Basel – In the computers of the future, information will be stored in the form of quantum bits. These have typically been created in the form of individual electrons, leading to various problems. Basel researchers have now solved this by removing electrons.
To create quantum bits, or qubits for short, an electron is placed within an enclosed area of a semiconductor. The spin causes the electron to behave like a small permanent magnet. As the University of Basel explains in a statement, researchers can apply an external magnetic field to influence the spin and cause it to rotate. The direction of this rotation can then be used to encode information.
The problem until now is that nuclear spins of the surrounding atoms also generate magnetic fields, distorting the external magnetic field and interfering with the way the qubits are programmed and read. Researchers at the University of Basel led by Professor Richard Warburton from the Department of Physics have now solved this problem by removing a specific electron to create a positively charged hole in the collection of electrons.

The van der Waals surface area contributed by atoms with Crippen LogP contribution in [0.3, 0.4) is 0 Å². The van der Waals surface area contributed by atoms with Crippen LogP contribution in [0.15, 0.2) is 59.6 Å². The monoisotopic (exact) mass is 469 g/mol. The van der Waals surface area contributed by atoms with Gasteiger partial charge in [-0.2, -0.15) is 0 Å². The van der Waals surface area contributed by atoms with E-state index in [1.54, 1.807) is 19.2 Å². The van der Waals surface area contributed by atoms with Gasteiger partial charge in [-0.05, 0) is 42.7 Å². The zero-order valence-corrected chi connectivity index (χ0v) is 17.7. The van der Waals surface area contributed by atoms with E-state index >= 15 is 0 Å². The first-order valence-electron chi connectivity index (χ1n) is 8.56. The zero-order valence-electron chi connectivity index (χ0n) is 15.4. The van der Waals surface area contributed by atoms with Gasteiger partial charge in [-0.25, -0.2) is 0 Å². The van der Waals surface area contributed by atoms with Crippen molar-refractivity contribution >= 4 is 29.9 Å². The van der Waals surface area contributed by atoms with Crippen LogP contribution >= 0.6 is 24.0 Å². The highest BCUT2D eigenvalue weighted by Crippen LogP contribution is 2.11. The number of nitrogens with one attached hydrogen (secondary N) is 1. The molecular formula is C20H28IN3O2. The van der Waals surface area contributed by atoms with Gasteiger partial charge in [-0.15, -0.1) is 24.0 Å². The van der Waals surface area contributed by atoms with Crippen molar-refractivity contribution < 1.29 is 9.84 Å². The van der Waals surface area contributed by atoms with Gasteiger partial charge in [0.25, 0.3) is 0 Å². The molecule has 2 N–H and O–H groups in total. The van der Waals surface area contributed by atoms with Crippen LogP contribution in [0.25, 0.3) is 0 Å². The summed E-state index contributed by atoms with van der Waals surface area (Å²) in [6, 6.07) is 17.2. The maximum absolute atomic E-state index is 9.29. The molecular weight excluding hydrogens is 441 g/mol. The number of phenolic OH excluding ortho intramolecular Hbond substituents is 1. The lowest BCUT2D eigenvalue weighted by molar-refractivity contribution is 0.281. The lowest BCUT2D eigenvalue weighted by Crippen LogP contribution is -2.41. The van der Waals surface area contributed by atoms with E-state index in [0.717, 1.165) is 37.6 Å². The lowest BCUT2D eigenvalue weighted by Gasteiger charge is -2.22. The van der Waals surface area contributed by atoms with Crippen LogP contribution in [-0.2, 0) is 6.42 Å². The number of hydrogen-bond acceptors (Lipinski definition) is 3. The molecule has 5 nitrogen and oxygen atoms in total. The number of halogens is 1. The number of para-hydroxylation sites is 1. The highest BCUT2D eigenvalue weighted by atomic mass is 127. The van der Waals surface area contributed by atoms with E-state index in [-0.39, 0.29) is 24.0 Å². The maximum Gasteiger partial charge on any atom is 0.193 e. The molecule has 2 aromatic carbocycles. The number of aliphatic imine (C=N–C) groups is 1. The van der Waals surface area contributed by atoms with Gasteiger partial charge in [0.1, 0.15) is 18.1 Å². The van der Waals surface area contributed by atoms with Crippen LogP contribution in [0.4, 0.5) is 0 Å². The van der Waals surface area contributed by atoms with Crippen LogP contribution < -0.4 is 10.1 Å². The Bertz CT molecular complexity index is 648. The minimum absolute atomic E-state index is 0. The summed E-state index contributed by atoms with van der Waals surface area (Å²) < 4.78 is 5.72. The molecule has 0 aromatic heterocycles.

As a hole also has a spin, the researchers have been able to manipulate it to encode information. And because a hole is positively charged, it is effectively “immune” to the positively charged nuclei of the surrounding atoms.
The Basel researchers, who collaborated with researchers from Ruhr University Bochum and the University of Lyon, reported their findings in the journal Nature Materials. The project received funding from the National Center of Competence in Research Quantum Science and Technology, the Swiss National Science Foundation and the EU.